|"Dance at Bougival" by Renoir|
I'm between writing projects right now--I have one book out on submission, a completed rough draft that needs some time to sit before I look at it again, and I haven't figured out which project to start next. So instead of trying to meet a daily word count goal, I've turned my attention to my editing business and to "filling the well," a.k.a. immersing myself in things that inspire me.
Creative inspiration comes from all over. The picture above is a painting that I fell in love with when I saw the (huge) original in Boston when I was 16. When I was a senior in high school, I used it as the model for a relief tile I made in a pottery class. There are also certain songs that touch my creative side as well as my heart; one in particular that has always moved me is "The Old Ways" by Loreena McKennitt.
And, of course, I'm obsessed with learning new things. Lately I've been listening to a series of lectures on the Italian Renaissance. I've been enjoying them, but more than that, I've been gleaning from them. My writer's brain is constantly picking up bits and storing them.
For example, I never knew that cities like Florence, that were democracies, have many more open spaces (piazze) inside the city where people could gather, whereas those cities that were ruled by princes discouraged public gatherings for fear of revolt, and so those cities are more compact. The princes also tended to have big, walled palaces inside the cities, whereas the walls of the democracies were mainly around the outside of the city, to protect from foreign attackers as opposed to the local citizenry. My writer's brain immediately said, "Well, that's a good world-building tool," and stored it away.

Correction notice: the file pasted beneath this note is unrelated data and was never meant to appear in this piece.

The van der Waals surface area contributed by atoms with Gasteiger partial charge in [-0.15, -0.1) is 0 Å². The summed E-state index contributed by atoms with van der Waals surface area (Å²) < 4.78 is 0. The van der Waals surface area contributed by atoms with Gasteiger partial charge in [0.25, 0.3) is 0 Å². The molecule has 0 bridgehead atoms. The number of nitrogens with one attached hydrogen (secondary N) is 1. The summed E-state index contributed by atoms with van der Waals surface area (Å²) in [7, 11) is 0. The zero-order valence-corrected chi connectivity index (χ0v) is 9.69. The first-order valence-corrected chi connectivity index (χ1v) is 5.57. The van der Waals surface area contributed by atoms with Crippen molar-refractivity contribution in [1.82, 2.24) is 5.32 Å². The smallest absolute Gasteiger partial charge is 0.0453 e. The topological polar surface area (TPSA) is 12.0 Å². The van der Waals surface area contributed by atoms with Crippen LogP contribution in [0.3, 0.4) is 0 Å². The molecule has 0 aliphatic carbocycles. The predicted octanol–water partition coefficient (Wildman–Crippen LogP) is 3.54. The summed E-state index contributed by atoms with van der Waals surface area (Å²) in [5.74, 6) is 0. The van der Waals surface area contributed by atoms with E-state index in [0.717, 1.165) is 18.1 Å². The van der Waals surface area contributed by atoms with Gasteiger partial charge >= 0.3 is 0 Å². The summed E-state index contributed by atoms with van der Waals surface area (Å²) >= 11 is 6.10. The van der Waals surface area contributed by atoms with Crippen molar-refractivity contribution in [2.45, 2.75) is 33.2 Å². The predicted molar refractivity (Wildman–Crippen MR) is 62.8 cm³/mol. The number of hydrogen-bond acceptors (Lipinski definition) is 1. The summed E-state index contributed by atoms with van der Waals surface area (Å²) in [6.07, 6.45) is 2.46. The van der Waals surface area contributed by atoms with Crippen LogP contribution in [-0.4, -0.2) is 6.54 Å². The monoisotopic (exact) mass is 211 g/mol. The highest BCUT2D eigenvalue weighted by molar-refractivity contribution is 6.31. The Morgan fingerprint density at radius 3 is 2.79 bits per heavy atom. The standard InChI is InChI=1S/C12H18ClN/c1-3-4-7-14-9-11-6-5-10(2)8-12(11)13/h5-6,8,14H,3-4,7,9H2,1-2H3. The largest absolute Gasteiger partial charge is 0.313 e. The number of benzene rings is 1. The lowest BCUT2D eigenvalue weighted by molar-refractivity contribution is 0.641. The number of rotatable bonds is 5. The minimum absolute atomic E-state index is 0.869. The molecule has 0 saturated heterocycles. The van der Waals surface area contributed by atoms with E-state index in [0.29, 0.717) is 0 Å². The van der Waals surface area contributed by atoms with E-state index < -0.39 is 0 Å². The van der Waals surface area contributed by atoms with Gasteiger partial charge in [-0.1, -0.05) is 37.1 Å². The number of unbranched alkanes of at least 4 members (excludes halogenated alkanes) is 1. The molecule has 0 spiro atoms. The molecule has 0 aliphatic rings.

And characters! Did you know there was an archbishop who was excommunicated THREE TIMES, and proudly claimed he'd only said mass once in his entire career? Or, on the other end of the spectrum, there are men like Federico da Montafeltro, who was a hugely successful mercenary captain, then duke, but also a devoted husband and father. He valued art and literature, and turned his tiny city of Urbino into a center for culture and education. And if that doesn't sound interesting enough, how about this: He lost his right eye in a tournament accident, and to compensate, he had his surgeons cut off the bridge of his nose so he could see better with his left eye. As my husband said when I related the story, "That man was hardcore."
Oh, and don't forget the plot devices. Assassinations, failed coups, successful coups, political marriages that result in wildly successful women... all with lots of detail that I can go look up later as long as I remember the main ideas.
These types of things make me itch to go to Italy. Oh yeah, and to tell stories.
What makes you want to create?